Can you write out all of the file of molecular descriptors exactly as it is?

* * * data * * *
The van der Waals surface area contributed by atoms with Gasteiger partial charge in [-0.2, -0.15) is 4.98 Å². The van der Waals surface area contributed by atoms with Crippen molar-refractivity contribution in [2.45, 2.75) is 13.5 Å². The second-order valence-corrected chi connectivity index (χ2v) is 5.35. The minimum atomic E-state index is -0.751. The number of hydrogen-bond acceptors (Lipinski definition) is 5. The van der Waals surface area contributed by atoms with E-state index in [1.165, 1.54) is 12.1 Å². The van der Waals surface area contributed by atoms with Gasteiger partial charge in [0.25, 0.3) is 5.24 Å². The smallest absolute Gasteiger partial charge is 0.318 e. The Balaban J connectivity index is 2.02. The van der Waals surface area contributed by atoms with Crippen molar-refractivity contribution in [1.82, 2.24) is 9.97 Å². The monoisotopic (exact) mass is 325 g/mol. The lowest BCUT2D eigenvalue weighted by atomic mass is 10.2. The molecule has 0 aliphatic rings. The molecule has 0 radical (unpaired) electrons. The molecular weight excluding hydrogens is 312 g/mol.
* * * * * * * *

The van der Waals surface area contributed by atoms with Gasteiger partial charge in [-0.2, -0.15) is 4.98 Å². The van der Waals surface area contributed by atoms with Crippen molar-refractivity contribution in [2.45, 2.75) is 13.5 Å². The second-order valence-corrected chi connectivity index (χ2v) is 5.35. The minimum atomic E-state index is -0.751. The number of hydrogen-bond acceptors (Lipinski definition) is 5. The van der Waals surface area contributed by atoms with E-state index in [1.165, 1.54) is 12.1 Å². The van der Waals surface area contributed by atoms with Gasteiger partial charge in [0.25, 0.3) is 5.24 Å². The smallest absolute Gasteiger partial charge is 0.318 e. The Balaban J connectivity index is 2.02. The van der Waals surface area contributed by atoms with Crippen molar-refractivity contribution in [1.82, 2.24) is 9.97 Å². The monoisotopic (exact) mass is 325 g/mol. The lowest BCUT2D eigenvalue weighted by atomic mass is 10.2. The molecule has 0 aliphatic rings. The molecule has 0 radical (unpaired) electrons. The molecular weight excluding hydrogens is 312 g/mol.